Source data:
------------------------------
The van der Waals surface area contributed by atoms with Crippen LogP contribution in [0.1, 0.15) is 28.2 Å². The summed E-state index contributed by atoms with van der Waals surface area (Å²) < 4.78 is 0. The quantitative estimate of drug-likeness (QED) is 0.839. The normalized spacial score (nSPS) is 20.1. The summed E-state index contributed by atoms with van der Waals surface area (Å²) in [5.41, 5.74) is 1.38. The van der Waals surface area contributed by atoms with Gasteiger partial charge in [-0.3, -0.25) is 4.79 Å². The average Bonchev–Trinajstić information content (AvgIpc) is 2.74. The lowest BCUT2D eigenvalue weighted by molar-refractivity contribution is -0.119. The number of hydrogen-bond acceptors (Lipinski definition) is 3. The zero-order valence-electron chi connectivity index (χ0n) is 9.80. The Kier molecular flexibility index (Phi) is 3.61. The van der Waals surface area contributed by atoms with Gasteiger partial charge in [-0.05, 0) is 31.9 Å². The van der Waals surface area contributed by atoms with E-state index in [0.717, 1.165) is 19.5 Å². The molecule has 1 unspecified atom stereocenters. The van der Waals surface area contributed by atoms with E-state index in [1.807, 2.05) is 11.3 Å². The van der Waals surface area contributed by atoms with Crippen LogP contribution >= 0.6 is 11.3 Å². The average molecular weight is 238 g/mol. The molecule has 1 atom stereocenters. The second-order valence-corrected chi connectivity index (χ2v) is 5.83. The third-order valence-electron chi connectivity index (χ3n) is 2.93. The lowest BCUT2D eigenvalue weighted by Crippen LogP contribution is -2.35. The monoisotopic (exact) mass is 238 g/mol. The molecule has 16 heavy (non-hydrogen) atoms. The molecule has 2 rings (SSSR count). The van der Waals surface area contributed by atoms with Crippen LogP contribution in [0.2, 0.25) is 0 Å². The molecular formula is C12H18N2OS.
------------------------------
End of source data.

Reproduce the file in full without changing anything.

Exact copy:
The van der Waals surface area contributed by atoms with Crippen LogP contribution in [0.1, 0.15) is 28.2 Å². The summed E-state index contributed by atoms with van der Waals surface area (Å²) < 4.78 is 0. The quantitative estimate of drug-likeness (QED) is 0.839. The normalized spacial score (nSPS) is 20.1. The summed E-state index contributed by atoms with van der Waals surface area (Å²) in [5.41, 5.74) is 1.38. The van der Waals surface area contributed by atoms with Gasteiger partial charge in [-0.3, -0.25) is 4.79 Å². The average Bonchev–Trinajstić information content (AvgIpc) is 2.74. The lowest BCUT2D eigenvalue weighted by molar-refractivity contribution is -0.119. The number of hydrogen-bond acceptors (Lipinski definition) is 3. The zero-order valence-electron chi connectivity index (χ0n) is 9.80. The Kier molecular flexibility index (Phi) is 3.61. The van der Waals surface area contributed by atoms with Gasteiger partial charge in [-0.05, 0) is 31.9 Å². The van der Waals surface area contributed by atoms with E-state index in [0.717, 1.165) is 19.5 Å². The molecule has 1 unspecified atom stereocenters. The van der Waals surface area contributed by atoms with E-state index in [1.807, 2.05) is 11.3 Å². The van der Waals surface area contributed by atoms with Crippen LogP contribution >= 0.6 is 11.3 Å². The average molecular weight is 238 g/mol. The molecule has 1 atom stereocenters. The second-order valence-corrected chi connectivity index (χ2v) is 5.83. The third-order valence-electron chi connectivity index (χ3n) is 2.93. The lowest BCUT2D eigenvalue weighted by Crippen LogP contribution is -2.35. The monoisotopic (exact) mass is 238 g/mol. The molecule has 16 heavy (non-hydrogen) atoms. The molecule has 2 rings (SSSR count). The van der Waals surface area contributed by atoms with Crippen LogP contribution in [0.2, 0.25) is 0 Å². The molecular formula is C12H18N2OS.